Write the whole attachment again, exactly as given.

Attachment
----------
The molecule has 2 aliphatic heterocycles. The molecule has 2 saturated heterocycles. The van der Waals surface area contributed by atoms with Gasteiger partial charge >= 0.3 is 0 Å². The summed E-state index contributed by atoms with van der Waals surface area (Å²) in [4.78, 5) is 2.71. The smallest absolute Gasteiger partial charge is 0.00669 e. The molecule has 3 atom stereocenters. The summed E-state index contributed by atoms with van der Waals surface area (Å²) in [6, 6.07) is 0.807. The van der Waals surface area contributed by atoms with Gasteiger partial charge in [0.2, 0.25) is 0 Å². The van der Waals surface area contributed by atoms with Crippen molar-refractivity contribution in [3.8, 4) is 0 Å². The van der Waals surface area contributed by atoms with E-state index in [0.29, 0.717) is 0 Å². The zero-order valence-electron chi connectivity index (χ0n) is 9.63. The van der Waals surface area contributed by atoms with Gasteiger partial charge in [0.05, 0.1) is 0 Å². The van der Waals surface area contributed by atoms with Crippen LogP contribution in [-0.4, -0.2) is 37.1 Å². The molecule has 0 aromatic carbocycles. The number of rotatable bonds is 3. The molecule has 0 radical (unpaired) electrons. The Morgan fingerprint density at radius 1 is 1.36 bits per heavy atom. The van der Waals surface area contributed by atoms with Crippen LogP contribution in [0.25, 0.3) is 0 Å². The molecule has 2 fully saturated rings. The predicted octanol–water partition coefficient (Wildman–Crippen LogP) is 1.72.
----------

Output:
The molecule has 2 aliphatic heterocycles. The molecule has 2 saturated heterocycles. The van der Waals surface area contributed by atoms with Gasteiger partial charge >= 0.3 is 0 Å². The summed E-state index contributed by atoms with van der Waals surface area (Å²) in [4.78, 5) is 2.71. The smallest absolute Gasteiger partial charge is 0.00669 e. The molecule has 3 atom stereocenters. The summed E-state index contributed by atoms with van der Waals surface area (Å²) in [6, 6.07) is 0.807. The van der Waals surface area contributed by atoms with Gasteiger partial charge in [0.2, 0.25) is 0 Å². The van der Waals surface area contributed by atoms with Crippen molar-refractivity contribution in [3.8, 4) is 0 Å². The van der Waals surface area contributed by atoms with E-state index in [0.29, 0.717) is 0 Å². The zero-order valence-electron chi connectivity index (χ0n) is 9.63. The van der Waals surface area contributed by atoms with Gasteiger partial charge in [0.05, 0.1) is 0 Å². The van der Waals surface area contributed by atoms with Crippen LogP contribution in [-0.4, -0.2) is 37.1 Å². The molecule has 0 aromatic carbocycles. The number of rotatable bonds is 3. The molecule has 0 radical (unpaired) electrons. The Morgan fingerprint density at radius 1 is 1.36 bits per heavy atom. The van der Waals surface area contributed by atoms with Crippen LogP contribution in [0.25, 0.3) is 0 Å². The molecule has 2 fully saturated rings. The predicted octanol–water partition coefficient (Wildman–Crippen LogP) is 1.72.